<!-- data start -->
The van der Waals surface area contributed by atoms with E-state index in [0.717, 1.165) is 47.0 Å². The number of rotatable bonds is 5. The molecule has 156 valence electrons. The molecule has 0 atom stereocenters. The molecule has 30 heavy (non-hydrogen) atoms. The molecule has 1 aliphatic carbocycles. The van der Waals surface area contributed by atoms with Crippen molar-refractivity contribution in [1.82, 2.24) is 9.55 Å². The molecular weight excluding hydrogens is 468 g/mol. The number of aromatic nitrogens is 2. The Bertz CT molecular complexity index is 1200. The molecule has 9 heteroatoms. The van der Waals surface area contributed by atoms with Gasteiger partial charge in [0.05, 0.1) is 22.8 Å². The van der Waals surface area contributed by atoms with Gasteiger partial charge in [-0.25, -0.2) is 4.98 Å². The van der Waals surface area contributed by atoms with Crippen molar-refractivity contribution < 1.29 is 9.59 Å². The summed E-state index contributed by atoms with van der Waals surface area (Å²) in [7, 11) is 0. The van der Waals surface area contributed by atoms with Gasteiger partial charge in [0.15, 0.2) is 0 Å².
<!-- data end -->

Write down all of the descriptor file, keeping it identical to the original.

The van der Waals surface area contributed by atoms with E-state index in [0.717, 1.165) is 47.0 Å². The number of rotatable bonds is 5. The molecule has 156 valence electrons. The molecule has 0 atom stereocenters. The molecule has 30 heavy (non-hydrogen) atoms. The molecule has 1 aliphatic carbocycles. The van der Waals surface area contributed by atoms with Crippen molar-refractivity contribution in [1.82, 2.24) is 9.55 Å². The molecular weight excluding hydrogens is 468 g/mol. The number of aromatic nitrogens is 2. The Bertz CT molecular complexity index is 1200. The molecule has 9 heteroatoms. The van der Waals surface area contributed by atoms with Gasteiger partial charge in [0.05, 0.1) is 22.8 Å². The van der Waals surface area contributed by atoms with Gasteiger partial charge in [-0.25, -0.2) is 4.98 Å². The van der Waals surface area contributed by atoms with Crippen molar-refractivity contribution < 1.29 is 9.59 Å². The summed E-state index contributed by atoms with van der Waals surface area (Å²) in [7, 11) is 0. The van der Waals surface area contributed by atoms with Gasteiger partial charge in [0.15, 0.2) is 0 Å².